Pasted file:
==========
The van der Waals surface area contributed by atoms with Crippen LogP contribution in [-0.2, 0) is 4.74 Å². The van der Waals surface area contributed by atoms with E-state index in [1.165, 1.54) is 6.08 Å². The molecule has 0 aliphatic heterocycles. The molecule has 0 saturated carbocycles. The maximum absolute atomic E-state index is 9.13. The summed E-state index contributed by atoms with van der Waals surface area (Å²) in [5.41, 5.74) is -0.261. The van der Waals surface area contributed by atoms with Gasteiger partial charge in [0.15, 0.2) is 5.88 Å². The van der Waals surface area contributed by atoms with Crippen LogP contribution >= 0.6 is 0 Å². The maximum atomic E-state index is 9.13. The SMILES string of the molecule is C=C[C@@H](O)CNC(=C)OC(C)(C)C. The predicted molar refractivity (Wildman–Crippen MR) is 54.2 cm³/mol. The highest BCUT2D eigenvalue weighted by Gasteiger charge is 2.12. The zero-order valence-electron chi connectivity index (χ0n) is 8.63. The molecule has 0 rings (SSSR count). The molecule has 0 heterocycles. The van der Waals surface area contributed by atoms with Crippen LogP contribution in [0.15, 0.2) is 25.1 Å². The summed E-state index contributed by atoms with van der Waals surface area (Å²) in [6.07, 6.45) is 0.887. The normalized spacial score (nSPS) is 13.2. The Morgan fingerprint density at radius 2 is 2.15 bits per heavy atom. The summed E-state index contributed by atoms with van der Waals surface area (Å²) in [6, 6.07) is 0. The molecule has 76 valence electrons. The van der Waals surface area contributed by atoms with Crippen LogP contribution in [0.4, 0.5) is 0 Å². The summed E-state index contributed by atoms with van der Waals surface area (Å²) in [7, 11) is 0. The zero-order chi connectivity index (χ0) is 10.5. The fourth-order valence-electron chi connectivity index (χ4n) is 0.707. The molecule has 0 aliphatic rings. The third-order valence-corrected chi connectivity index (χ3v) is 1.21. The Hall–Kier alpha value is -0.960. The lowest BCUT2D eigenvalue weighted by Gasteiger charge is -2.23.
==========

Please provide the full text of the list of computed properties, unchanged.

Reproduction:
The van der Waals surface area contributed by atoms with Crippen LogP contribution in [-0.2, 0) is 4.74 Å². The van der Waals surface area contributed by atoms with E-state index in [1.165, 1.54) is 6.08 Å². The molecule has 0 aliphatic heterocycles. The molecule has 0 saturated carbocycles. The maximum absolute atomic E-state index is 9.13. The summed E-state index contributed by atoms with van der Waals surface area (Å²) in [5.41, 5.74) is -0.261. The van der Waals surface area contributed by atoms with Gasteiger partial charge in [0.15, 0.2) is 5.88 Å². The van der Waals surface area contributed by atoms with Crippen LogP contribution >= 0.6 is 0 Å². The maximum atomic E-state index is 9.13. The SMILES string of the molecule is C=C[C@@H](O)CNC(=C)OC(C)(C)C. The predicted molar refractivity (Wildman–Crippen MR) is 54.2 cm³/mol. The highest BCUT2D eigenvalue weighted by Gasteiger charge is 2.12. The zero-order valence-electron chi connectivity index (χ0n) is 8.63. The molecule has 0 rings (SSSR count). The molecule has 0 heterocycles. The van der Waals surface area contributed by atoms with Crippen LogP contribution in [0.15, 0.2) is 25.1 Å². The summed E-state index contributed by atoms with van der Waals surface area (Å²) in [6.07, 6.45) is 0.887. The normalized spacial score (nSPS) is 13.2. The Morgan fingerprint density at radius 2 is 2.15 bits per heavy atom. The summed E-state index contributed by atoms with van der Waals surface area (Å²) in [6, 6.07) is 0. The molecule has 76 valence electrons. The van der Waals surface area contributed by atoms with Crippen LogP contribution in [0.4, 0.5) is 0 Å². The summed E-state index contributed by atoms with van der Waals surface area (Å²) in [7, 11) is 0. The zero-order chi connectivity index (χ0) is 10.5. The fourth-order valence-electron chi connectivity index (χ4n) is 0.707. The molecule has 0 aliphatic rings. The third-order valence-corrected chi connectivity index (χ3v) is 1.21. The Hall–Kier alpha value is -0.960. The lowest BCUT2D eigenvalue weighted by Gasteiger charge is -2.23.